With this instalment of our Epigram of the Month series, I would like to take a short break from Latin poetry and move far away, both geographically and chronologically, to a small American town at the beginning of the 20th century.
Spoon River is a fictional place, invented by the American attorney and writer Edgar Lee Masters to serve as a setting for his poems in form of verse epitaphs, narrating the lives of its inhabitants. Spoon River is not, actually, completely a result of Masters’ imagination, as it is clearly inspired by Lewistown (if you want to get an idea of how Lewistown looks like today, I suggest to have a tour on Google Maps), the town in Illinois where Masters spent his childhood and which is, in fact, touched by the river Spoon.
Masters’ poems appeared first weekly on the Reedy’s Mirror and were then collected in the book that made him famous, the Spoon River Anthology, published in 1915. Further to his work as attorney, Edgar Lee Masters wrote some theatre plays, which did not exactly grant him a place in the history of literature. The creation of the Spoon River poems, in turn, happened more or less by chance: in 1909 he was introduced, by a friend, to the Greek Anthology, especially to book 7, containing funerary epigrams. From that time onwards, Masters started composing poems in form of free-verse epitaphs, which share some features with Latin verse inscriptions in a more than impressive way.
The former members of the community of Spoon River introduce themselves, speaking from their own tombstones, exactly like some of the ancient Roman counterparts do. The inhabitants of Spoon River address in their monologues universal themes, sometimes talking about their own lives, sometimes in a more general way. Unlike the funerary monuments that we are used to read, these stones tell the truth, sounding from time to time like post mortem confessions and revealing lies, jealousy, and crimes, hidden behind the quiet façade of the small American town.
The selection of poems that I am going to present here does not include, perhaps, the most famous and beautiful ones, but those which recall themes that are also present in Roman funerary verse inscriptions. Hence my recommendation: If you haven’t read any poems of Masters yet, do not hesitate to do so (here you find some of the Open Access editions). The fascination that Masters’ poems, and potentially also verse inscriptions, exert on the reader is incredible, andit is certainly not limited to the pages of the book. Some of the epitaphs like “Fiddler Jones” (one of my favourites) have also inspired (Italian) songs (if you are curious, you can listen to it here).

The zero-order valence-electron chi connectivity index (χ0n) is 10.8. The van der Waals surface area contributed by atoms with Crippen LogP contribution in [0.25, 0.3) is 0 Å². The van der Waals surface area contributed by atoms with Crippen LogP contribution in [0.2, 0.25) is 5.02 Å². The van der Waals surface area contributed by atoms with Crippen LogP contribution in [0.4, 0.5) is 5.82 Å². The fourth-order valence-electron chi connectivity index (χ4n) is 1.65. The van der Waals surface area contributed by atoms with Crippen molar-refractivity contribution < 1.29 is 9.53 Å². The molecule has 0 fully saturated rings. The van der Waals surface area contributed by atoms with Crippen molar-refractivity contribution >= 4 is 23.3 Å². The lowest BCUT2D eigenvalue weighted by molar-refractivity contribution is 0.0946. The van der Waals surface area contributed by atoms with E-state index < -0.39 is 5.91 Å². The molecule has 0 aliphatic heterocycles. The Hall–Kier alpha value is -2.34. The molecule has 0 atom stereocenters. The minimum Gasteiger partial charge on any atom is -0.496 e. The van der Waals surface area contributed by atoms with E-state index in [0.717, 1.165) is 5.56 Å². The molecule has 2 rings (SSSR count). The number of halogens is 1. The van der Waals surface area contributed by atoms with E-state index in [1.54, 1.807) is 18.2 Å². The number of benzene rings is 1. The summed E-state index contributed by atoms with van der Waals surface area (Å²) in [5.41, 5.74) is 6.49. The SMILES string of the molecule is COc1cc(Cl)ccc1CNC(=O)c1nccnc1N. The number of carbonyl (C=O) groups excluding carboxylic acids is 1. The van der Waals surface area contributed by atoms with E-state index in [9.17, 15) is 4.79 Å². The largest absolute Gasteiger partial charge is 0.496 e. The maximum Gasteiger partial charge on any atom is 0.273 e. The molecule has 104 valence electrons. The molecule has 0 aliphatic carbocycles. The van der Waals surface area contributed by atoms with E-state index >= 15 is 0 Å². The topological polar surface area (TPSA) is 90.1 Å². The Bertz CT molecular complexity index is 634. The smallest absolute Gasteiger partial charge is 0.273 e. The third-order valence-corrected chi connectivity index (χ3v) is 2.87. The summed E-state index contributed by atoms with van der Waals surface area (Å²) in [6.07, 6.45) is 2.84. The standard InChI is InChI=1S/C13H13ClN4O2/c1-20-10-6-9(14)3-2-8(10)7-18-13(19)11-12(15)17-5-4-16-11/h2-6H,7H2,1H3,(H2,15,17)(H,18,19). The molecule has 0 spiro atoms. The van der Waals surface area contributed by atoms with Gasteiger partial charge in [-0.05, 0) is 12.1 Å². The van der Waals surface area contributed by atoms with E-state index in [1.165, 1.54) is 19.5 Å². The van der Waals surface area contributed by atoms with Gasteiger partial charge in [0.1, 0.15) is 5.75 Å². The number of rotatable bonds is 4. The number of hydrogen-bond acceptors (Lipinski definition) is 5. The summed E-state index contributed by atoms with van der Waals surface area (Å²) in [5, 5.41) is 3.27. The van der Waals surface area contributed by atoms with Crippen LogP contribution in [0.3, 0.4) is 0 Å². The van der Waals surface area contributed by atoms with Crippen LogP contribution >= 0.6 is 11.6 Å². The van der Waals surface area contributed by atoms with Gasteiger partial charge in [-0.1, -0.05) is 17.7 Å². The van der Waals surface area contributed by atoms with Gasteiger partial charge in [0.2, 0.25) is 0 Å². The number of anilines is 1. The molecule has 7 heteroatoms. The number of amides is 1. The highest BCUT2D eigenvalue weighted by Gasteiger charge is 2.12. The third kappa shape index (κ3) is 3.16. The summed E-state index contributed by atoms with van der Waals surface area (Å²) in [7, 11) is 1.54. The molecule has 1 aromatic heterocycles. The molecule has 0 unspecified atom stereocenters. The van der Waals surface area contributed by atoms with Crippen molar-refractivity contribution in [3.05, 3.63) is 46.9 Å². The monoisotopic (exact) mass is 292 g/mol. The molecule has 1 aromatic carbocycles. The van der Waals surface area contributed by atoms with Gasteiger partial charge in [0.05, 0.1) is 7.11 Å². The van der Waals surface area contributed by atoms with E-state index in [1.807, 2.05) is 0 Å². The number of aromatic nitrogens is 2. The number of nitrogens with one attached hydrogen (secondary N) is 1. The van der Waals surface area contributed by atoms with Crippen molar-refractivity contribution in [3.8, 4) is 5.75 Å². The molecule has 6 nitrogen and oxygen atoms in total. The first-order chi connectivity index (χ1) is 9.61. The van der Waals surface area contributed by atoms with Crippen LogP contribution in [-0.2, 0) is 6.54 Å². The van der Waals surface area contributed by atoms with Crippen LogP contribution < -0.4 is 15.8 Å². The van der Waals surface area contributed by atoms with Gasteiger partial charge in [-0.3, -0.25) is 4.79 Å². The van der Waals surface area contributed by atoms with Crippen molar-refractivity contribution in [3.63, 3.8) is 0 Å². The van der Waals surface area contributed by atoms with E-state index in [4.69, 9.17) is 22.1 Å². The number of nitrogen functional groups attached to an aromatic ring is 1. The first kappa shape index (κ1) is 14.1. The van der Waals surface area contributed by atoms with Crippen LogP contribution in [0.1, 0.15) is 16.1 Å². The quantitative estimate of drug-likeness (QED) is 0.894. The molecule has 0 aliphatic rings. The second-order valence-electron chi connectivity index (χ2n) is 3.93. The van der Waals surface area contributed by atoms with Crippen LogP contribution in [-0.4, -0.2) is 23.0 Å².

Reading the poems, you quickly get the impression that Latin verse inscriptions have been transposed and adapted to the American 20th century provincial life and you start wondering how much comes from Master’s models (ancient and modern) and how much is the product of Masters’ imagination, which, addressing universal life and death themes, comes impressively close to the texts typical of the Roman funerary habits.
Let’s start our overview with the epitaph of Cassius Hueffer:
They have chiselled on my stone the words:
„His life was gentle, and the elements so mixed in him
That nature might stand up and say to all the world:,
This was a man.“
Those who knew me smile
As they read this empty rhetoric.
My epitaph should have been:
„Life was not gentle to him,
And the elements so mixed in him
That he made warfare on life,
In the which he was slain.“
While I lived I could not cope with slanderous tongues,
Now that I am dead I must submit to an epitaph
Graven by a fool!
This poem seems more than any other a parody of a funerary epitaph. On his tombstone Cassius Hueffer is portrayed as kind and loving, but he was in fact a resentful man. People who knew him would have laughed reading his epitaph. That’s why he suggests his own version of the inscription, which contradicts the empty rethoric used by the author of his funerary text (is it the stonecutter or some family member?).